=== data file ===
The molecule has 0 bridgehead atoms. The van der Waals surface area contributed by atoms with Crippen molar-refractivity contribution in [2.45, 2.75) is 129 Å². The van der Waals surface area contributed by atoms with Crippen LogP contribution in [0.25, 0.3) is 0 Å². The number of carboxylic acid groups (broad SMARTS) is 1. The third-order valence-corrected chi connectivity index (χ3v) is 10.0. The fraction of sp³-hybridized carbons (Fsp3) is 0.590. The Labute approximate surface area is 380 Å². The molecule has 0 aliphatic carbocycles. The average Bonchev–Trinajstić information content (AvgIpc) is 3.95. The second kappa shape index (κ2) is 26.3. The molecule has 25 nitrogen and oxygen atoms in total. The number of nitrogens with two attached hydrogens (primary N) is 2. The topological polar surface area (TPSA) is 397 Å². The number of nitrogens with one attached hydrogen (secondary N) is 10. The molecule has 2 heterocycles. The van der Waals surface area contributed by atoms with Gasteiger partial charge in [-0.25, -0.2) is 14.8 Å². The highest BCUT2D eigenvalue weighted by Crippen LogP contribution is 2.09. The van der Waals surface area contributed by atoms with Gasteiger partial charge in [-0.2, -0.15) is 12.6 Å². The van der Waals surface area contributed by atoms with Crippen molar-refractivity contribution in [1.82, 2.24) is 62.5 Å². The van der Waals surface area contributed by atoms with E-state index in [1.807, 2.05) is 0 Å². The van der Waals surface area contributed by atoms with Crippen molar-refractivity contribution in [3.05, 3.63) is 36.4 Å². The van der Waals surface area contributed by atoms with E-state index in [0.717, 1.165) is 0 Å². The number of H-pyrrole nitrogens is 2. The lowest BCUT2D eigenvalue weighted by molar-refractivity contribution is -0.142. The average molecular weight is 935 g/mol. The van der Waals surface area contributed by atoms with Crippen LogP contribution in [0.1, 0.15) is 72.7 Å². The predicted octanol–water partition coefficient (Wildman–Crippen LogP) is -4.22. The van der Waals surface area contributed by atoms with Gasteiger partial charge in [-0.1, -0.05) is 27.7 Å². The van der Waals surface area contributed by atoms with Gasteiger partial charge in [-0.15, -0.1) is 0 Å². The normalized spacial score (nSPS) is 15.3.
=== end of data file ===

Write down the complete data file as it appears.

The molecule has 0 bridgehead atoms. The van der Waals surface area contributed by atoms with Crippen molar-refractivity contribution in [2.45, 2.75) is 129 Å². The van der Waals surface area contributed by atoms with Crippen LogP contribution in [0.25, 0.3) is 0 Å². The number of carboxylic acid groups (broad SMARTS) is 1. The third-order valence-corrected chi connectivity index (χ3v) is 10.0. The fraction of sp³-hybridized carbons (Fsp3) is 0.590. The Labute approximate surface area is 380 Å². The molecule has 0 aliphatic carbocycles. The average Bonchev–Trinajstić information content (AvgIpc) is 3.95. The second kappa shape index (κ2) is 26.3. The molecule has 25 nitrogen and oxygen atoms in total. The number of nitrogens with two attached hydrogens (primary N) is 2. The topological polar surface area (TPSA) is 397 Å². The number of nitrogens with one attached hydrogen (secondary N) is 10. The molecule has 2 heterocycles. The van der Waals surface area contributed by atoms with Gasteiger partial charge in [-0.25, -0.2) is 14.8 Å². The highest BCUT2D eigenvalue weighted by Crippen LogP contribution is 2.09. The van der Waals surface area contributed by atoms with Gasteiger partial charge in [-0.2, -0.15) is 12.6 Å². The van der Waals surface area contributed by atoms with Crippen molar-refractivity contribution in [1.82, 2.24) is 62.5 Å². The van der Waals surface area contributed by atoms with E-state index in [1.807, 2.05) is 0 Å². The van der Waals surface area contributed by atoms with Crippen molar-refractivity contribution in [3.05, 3.63) is 36.4 Å². The van der Waals surface area contributed by atoms with E-state index in [0.717, 1.165) is 0 Å². The number of H-pyrrole nitrogens is 2. The lowest BCUT2D eigenvalue weighted by molar-refractivity contribution is -0.142. The average molecular weight is 935 g/mol. The van der Waals surface area contributed by atoms with Crippen LogP contribution in [0.1, 0.15) is 72.7 Å². The predicted octanol–water partition coefficient (Wildman–Crippen LogP) is -4.22. The van der Waals surface area contributed by atoms with Gasteiger partial charge in [-0.1, -0.05) is 27.7 Å². The van der Waals surface area contributed by atoms with Gasteiger partial charge in [-0.15, -0.1) is 0 Å². The normalized spacial score (nSPS) is 15.3.